Look, I’m not gonna waste your time – this thing is dumpster-fire inaccurate level in almost every realm of heart rate accuracy except for indoor cycling. Still, because I spent all this time gathering said data, you’re gonna get it anyway. After all, that’s sorta the point of a review.

So, let’s just pull the band-aid straight off. Here’s a run from today. This is an easy run. Like, incredibly easy-paced, very stable. A bit after the halfway point I did 4x45s lazy intervals. But otherwise, super-steady easy pace. Any watch, any optical HR sensor, any sensor at all, should have aced this. Meanwhile, Sennheiser:

Just so we’re clear, it’s the one in green. It’s horrific. I don’t even think it really ever matches the other sensors (a chest strap, a Garmin optical HR sensor, and the Whoop sensor), except maybe the last 3-4 minutes somehow.

There’s no reason to analyze that further, so, let’s move on to another workout. This one is an interval run of sorts. Part interval, part hill-er-vals, and part steady-state. However, from the Sennheiser data, you’d never know which parts are which. Here’s that data set, again, in green:

The above was compared to the COROS Vertix 2S (optical), Garmin chest strap (HRM-PRO Plus), and Polar Grit X2 Pro (optical). I also had a COROS HR band and Whoop 4 on that run, but I’m too lazy to upload it to prove 5x over that the Sennheiser was flat-out wrong. Everyone except Sennheiser got it right.

One last run to round things out on the running front, this time in cooler conditions. Maybe it’d be better? Here’s that data, with Sennheiser in grey:

The structure for this run was run 2KM steady-state, then interval hard for about 250-300m. This actually is the best run I’d see accuracy-wise. You can see that while it misses most (all but one) of the intervals, the steady-state portions were basically fine.

Next, we’ve got an interval ride. Perhaps by removing all the thump-thump-thumping, we’d get consistent success? Here’s the data, this time with Sennheiser back in green:

Oh dear. There’s basically no part of that entire workout where the data stays accurate. I don’t even think I can find a single 60-second section where it’s even vaguely accurate, let alone more time than that.

Ok, so let’s remove everything except sitting still on an indoor bike and pedaling. Surely we’ll find success there? Yes, we have a winner! Here’s that data:

So yes, it apparently can be accurate if you’re still enough (sitting on an indoor bike does that). Additionally, while I don’t spend a ton of time in the weight room, my podcast co-host Des of DesFit did see good results in his testing during certain strength training scenarios. Again, likely because the head isn’t moving anywhere, and doesn’t have to cancel out the vibrations/thumping from your feet or roadways, which often confuse optical HR sensors (including less awesome wrist-based ones).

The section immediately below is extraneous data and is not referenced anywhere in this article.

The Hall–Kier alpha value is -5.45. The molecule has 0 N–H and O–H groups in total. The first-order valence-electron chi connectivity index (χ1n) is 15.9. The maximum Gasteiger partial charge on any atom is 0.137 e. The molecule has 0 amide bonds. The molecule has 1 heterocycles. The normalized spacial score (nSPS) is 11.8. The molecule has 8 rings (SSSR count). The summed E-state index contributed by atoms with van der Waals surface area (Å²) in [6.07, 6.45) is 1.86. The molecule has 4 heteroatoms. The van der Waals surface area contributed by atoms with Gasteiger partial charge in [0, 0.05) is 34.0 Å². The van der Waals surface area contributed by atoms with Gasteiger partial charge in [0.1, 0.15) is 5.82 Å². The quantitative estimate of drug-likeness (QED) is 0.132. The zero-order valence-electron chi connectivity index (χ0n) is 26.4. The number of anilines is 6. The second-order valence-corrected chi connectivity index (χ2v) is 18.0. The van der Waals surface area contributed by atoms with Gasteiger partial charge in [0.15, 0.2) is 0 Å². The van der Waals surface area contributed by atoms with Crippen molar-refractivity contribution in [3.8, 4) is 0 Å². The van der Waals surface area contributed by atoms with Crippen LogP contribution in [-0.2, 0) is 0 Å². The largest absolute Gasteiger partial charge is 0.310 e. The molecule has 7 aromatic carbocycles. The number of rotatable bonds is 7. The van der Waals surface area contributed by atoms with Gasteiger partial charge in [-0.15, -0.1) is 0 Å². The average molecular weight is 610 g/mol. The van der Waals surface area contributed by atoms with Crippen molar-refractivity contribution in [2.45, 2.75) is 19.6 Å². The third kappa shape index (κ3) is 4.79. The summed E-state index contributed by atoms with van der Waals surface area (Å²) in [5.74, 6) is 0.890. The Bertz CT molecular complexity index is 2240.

Thus, I wouldn’t use this sensor for heart rate data for almost any activity I do. It’s simply not accurate.

Body Temperature Data:

This section is not titled ‘Body Temperature Accuracy’ for a reason. First off, Polar/Sennheiser make it impossible to actually get the real data out of Polar Flow for the Sennheiser unit. Meaning, you can’t export the data at all – just look at a pretty image of it (which isn’t good enough to do data analysis). Secondly, I don’t have multiple comparative reference systems for said data. I’ve only got the CORE body temperature sensor. That system is very well respected in the sports world, used by the vast majority of the men’s Tour de France teams, and an equal number on the women’s side.

Still, I typically prefer to have multiple comparative data points/systems, and I don’t have that here. Thus, this section is less about absolute accuracy (whereas the heart rate section is absolute accuracy), and more about comparative data.

Finally, unlike heart rate, body temperature does actually vary based on where you measure it (sorta like how in cycling, power meters vary slightly based on where in the drivetrain the power is measured). Still, they will be relatively similar. Thus, I’m going to give you some comparative screenshots – keeping in mind again, that Polar doesn’t currently have any way to export the data.

In any event, working backward, here’s an easy run I did in the heat (84°F/29°C), with a few intervals thrown in midway. Again, there’s no way to export the Polar data, thus, here’s the two of them in their native graphs.

First, the Sennheiser data:

And then the CORE body temperature data:

As you can see pretty easily, the CORE body temperature data appears a bit more smoothed, whereas the Sennheiser data appears slightly more responsive (or, variable). However, both do actually trend the same. I placed the curser as close to 45:00 as each silly little graph would let me get, and you can see the differences there (37.6°C on Sennheiser, and 38.33°C on CORE).

Next, here’s another run workout, this time with some much more challenging intervals, albeit the heat a tiny bit less at about 78°F/26°C. First, the Sennheiser data:

Above, we see the data climb from ~36.5°C to about 37.9°C. Whereas down below, with the CORE data, we see it go from 37°C to about 38.5°C. While the scales for these charts are significantly different, both actually start shifting around the 15-minute marker, though the CORE seems to show the increases faster and then stabilizes a bit.

Then we’ve got an indoor trainer workout, done sans-fan, just to make this properly miserable. This one shows pretty substantial differences in trending. Here’s the Sennheiser data:

And here’s the CORE data. In the case of the CORE data, it shows a pretty interesting shift where my body temp goes from “No biggie” to “WTAF” very quickly. Which one is correct? I’ve got no idea.